The great Cape Town curry-off

Cath Shone and Caro de Waal get curried away at Bukhara and the Bombay Brasserie in Cape Town.

by: Caro de Waal and Cath Shone | 18 Mar 2010
Bombay brasserie

Bukhara, Bombay Brasserie… Bukhara, Bombay Brasserie?

Imagine. You’re stuck in boring old Cape Town and you fancy a good (authentic) Indian. But you want the best. Weeell, the best, ladies and gentlemen, is to be found at the Bombay Brasserie at the Taj Hotel on Wale Street.

A bold statement we know (I can practically hear the pin drop) – but as sure as God made sambals The Bombay Brasserie IS the premier curry destination in Cape Town. And for all those Bukhara faithfuls out there (myself included), fear not… it’s not that your favourite curry house has gone south (in fact if anything,  it’s improved since the fire and subsequent renovations last August), no, my fanatical friends, there is just a new BIG DOG in town.

So, up to the challenge and buoyed with loads of advice on where we should be storing our toilet paper, we headed to the top two Indian eateries in Cape Town for a curry-off.  Accompanied by 48 hours Brian Berkman and his partner JP we lunched at Bukhara and dined at Bombay Brasserie.

Not for the faint-hearted.

Bukhara: Always impressive.

The starters were interesting with the new ‘street food’ section lending a relaxed authenticity and something a little less pricy than the main menu. The dosas (large, crisp potato pancake with different fillings) were great and the salmon off the a la carte was heaven. The chicken tikka arrived lonely and dry on the plate for R69 which we felt was very un-Bukhara, whilst the Kastoori Jhinga (prawns in a mild chickpea marinade) were luscious and large.

For the mains, the must-have butter chicken was so more-ish that even when the top buttons had been surreptitiously released, we could not stop our forks from dipping in. The prawn biryani was an outright winner though, and we wowed and ahh-ed when it arrived at the table, covered in a cap of naan. We cut it open to reveal a steaming fragrance that was just beautiful and wooed us into some serious non-stop fork dunking.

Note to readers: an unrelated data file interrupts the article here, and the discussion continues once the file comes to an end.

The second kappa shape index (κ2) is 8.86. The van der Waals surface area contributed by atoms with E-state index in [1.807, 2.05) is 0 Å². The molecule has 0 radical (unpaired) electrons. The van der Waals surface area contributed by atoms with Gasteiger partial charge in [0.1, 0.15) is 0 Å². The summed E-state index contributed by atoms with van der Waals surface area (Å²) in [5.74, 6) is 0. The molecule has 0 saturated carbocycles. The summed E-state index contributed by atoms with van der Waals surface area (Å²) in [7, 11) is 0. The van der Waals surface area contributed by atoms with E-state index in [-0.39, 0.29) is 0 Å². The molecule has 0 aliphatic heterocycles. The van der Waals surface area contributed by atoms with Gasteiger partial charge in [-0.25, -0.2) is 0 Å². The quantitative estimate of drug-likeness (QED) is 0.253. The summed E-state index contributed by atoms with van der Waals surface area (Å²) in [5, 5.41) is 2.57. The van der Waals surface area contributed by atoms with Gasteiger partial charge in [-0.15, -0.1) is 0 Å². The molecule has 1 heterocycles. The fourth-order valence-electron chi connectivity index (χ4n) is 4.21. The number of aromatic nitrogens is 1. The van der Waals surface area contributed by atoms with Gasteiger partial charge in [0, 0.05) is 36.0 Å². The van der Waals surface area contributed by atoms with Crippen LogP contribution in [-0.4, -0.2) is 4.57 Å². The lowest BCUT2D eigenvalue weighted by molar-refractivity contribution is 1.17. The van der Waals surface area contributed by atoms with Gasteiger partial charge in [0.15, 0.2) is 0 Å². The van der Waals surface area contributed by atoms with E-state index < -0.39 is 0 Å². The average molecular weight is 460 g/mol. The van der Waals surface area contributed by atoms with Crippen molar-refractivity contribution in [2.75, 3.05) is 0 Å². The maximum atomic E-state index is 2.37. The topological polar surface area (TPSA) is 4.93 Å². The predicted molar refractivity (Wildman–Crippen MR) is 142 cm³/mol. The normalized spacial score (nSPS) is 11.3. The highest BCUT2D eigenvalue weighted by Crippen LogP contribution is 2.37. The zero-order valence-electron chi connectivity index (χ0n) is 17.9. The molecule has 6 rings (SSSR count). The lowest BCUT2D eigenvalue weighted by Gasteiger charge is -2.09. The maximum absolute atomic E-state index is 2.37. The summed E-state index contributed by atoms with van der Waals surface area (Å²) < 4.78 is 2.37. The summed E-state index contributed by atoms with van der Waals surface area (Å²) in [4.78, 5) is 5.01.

Starters: R44-R84 Mains: R109-R249

The Bombay Brasserie: Sensational.

The ambience here is extravagant serenity with perfect lighting and breathtaking blue Murano glass chandeliers. We felt like a couple of Indian princesses whisked away on a magic carpet. The food experience is just that, an experience. Because they offer silver service, it  allows you to taste the various dishes that were ordered at your table.

The spiced corn soup was a perfect start to the fragrance and delicate spice journey that followed. The chicken kebab was one of the most succulent ever tasted and huge perfectly done prawns are juicy and delicately spiced.

 A whole baby leg of lamb on the bone was impressive and delicious and the vegetarian options shine as brightly as the meat. Desserts are traditional with things like a creamy chai crème brulee and a rich cardamom ice cream.

Starters: R55-R110  Mains: R60-R275

Not a day our tummies are likely to forget for a while. Check out  Brian's thoughts.

Now we’re sure there are some Kebab Mahal and Chandani fans out there who will object to the lofty titles we’ve bestowed upon these two places… so please, by all means, leave your comments below. publishes all comments posted on articles provided that they adhere to our Comments Policy. Should you wish to report a comment for editorial review, please do so by clicking the 'Report Comment' button to the right of each comment.

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